This is the introduction to a series of articles on Global Feminisms which will be coming out across 2022-2023. I sat down to write this on the day that abortion before the 24th week of pregnancy was decriminalised in Colombia. The chant of ‘ya es ley’ (now it’s law) echoed […]
As part of our ‘(Un)Silenced’ series, George Severs argues that the history of male victims of rape and sexual violence should make us all alert to the ways in which gender norms silence male experiences of abuse, and prompt us to hear male survivors who are so often both silent and silenced.
In this piece, Rosa Campbell reflects on the importance of the Maritime Union of Australia dispute of 1998.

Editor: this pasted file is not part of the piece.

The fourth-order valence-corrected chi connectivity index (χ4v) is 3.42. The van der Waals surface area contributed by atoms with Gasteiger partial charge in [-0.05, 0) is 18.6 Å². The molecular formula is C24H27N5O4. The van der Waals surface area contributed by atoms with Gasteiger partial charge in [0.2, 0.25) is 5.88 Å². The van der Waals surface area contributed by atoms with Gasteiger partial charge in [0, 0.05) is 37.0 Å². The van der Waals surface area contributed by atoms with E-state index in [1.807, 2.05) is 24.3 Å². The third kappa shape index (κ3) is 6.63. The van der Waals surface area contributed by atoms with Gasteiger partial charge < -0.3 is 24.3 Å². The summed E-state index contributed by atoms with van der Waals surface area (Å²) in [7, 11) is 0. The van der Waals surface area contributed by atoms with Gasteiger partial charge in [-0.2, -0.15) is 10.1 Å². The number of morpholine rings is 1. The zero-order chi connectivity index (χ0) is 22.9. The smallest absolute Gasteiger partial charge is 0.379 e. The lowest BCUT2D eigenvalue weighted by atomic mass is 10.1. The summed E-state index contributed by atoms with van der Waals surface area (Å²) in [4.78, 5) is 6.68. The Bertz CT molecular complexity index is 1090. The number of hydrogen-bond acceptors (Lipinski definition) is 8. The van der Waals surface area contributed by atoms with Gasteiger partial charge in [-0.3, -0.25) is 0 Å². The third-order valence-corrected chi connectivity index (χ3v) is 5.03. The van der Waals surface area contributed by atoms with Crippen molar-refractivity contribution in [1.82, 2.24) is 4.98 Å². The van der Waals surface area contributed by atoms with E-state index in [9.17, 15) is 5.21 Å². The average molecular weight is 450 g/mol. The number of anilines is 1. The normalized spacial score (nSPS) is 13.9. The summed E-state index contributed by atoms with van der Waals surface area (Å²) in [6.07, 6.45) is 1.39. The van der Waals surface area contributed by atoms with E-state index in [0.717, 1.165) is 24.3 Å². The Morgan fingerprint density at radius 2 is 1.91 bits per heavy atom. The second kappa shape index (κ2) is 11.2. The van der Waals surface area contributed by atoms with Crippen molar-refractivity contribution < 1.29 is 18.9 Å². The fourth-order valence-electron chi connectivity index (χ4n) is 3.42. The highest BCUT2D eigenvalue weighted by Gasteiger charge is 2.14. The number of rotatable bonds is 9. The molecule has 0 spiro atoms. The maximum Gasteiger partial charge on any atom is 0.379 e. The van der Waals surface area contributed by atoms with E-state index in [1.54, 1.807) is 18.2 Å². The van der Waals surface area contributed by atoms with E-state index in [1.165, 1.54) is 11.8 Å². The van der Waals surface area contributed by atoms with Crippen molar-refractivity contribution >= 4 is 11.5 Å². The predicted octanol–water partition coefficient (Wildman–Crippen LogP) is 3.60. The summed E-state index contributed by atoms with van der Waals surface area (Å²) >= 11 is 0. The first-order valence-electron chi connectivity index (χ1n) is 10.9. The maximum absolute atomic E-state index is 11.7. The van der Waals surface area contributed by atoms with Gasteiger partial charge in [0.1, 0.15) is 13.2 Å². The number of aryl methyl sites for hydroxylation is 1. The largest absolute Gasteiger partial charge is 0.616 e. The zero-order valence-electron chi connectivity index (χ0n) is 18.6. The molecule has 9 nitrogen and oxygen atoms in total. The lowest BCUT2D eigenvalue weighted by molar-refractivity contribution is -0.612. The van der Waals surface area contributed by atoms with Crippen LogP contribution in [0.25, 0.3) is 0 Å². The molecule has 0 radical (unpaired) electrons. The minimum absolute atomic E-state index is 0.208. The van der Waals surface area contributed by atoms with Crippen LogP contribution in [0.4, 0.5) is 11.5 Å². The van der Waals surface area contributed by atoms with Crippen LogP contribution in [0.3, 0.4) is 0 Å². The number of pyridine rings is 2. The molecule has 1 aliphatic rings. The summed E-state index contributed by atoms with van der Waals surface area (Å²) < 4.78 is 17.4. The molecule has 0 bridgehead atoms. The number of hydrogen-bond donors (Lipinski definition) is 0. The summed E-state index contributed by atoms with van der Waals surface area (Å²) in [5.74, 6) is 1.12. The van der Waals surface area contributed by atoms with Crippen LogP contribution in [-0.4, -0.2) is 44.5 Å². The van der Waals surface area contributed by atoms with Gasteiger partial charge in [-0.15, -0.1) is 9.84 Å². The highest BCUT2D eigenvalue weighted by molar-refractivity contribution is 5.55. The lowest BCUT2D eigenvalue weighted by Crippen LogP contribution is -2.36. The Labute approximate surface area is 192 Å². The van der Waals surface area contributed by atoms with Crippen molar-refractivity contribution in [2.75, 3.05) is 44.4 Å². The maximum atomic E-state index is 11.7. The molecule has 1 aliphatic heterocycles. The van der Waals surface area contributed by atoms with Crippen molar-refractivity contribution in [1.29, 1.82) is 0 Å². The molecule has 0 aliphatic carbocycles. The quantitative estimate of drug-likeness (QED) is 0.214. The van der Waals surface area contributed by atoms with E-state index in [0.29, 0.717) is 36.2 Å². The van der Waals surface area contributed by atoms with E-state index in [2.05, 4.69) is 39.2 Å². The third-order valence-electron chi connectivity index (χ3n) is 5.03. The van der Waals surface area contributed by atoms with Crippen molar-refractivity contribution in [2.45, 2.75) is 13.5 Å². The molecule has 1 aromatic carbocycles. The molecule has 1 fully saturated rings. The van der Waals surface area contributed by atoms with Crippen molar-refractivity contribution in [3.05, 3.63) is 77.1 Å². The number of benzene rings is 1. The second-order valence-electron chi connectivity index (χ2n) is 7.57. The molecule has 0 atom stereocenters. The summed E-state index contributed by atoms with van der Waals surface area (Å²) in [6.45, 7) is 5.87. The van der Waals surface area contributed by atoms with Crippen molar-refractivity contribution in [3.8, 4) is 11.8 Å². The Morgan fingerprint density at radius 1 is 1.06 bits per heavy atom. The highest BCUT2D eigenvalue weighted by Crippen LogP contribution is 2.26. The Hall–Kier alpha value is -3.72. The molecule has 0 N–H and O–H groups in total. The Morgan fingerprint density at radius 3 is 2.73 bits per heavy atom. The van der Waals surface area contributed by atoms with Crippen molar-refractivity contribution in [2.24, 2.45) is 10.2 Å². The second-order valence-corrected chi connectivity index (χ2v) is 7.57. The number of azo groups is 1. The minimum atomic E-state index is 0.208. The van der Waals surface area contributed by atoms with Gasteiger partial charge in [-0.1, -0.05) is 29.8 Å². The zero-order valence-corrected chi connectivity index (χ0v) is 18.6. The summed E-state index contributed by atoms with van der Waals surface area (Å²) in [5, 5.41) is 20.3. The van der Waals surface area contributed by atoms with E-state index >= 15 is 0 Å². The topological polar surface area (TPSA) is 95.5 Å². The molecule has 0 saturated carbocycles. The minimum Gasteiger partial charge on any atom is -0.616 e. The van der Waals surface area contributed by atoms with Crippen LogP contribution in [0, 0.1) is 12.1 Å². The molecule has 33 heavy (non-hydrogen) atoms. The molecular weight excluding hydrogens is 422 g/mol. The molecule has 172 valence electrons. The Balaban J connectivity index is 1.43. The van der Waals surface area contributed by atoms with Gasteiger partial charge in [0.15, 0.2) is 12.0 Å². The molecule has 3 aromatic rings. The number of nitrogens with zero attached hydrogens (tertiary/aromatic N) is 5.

What does being on the picket line tell us about the office, as a site and symbol of institutional power? How does the camaraderie of the picket contrast to the hierarchies of institutional space? Jonathan Saha on the UCU strike
Universities across the UK are taking part in the current UCU strike action over pay, pensions, and poor working conditions. On day 8 of the 10-day strike, three striking historians give us the view from picket lines across the country.
Can medical institutions participate in colonial violence? Allison McKibban argues the involuntary sterilization of tens of thousands of Native American women in the 1970s must be rehistoricised as part of the U.S. government’s broader campaign of genocide.
How has the concept of “useful knowledge” shaped the 200-year history of Birkbeck College London – and of adult education more generally? Joanna Bourke, Jonny Matfin, and Ciarán O’Donohue discuss in this episode of the History Workshop podcast.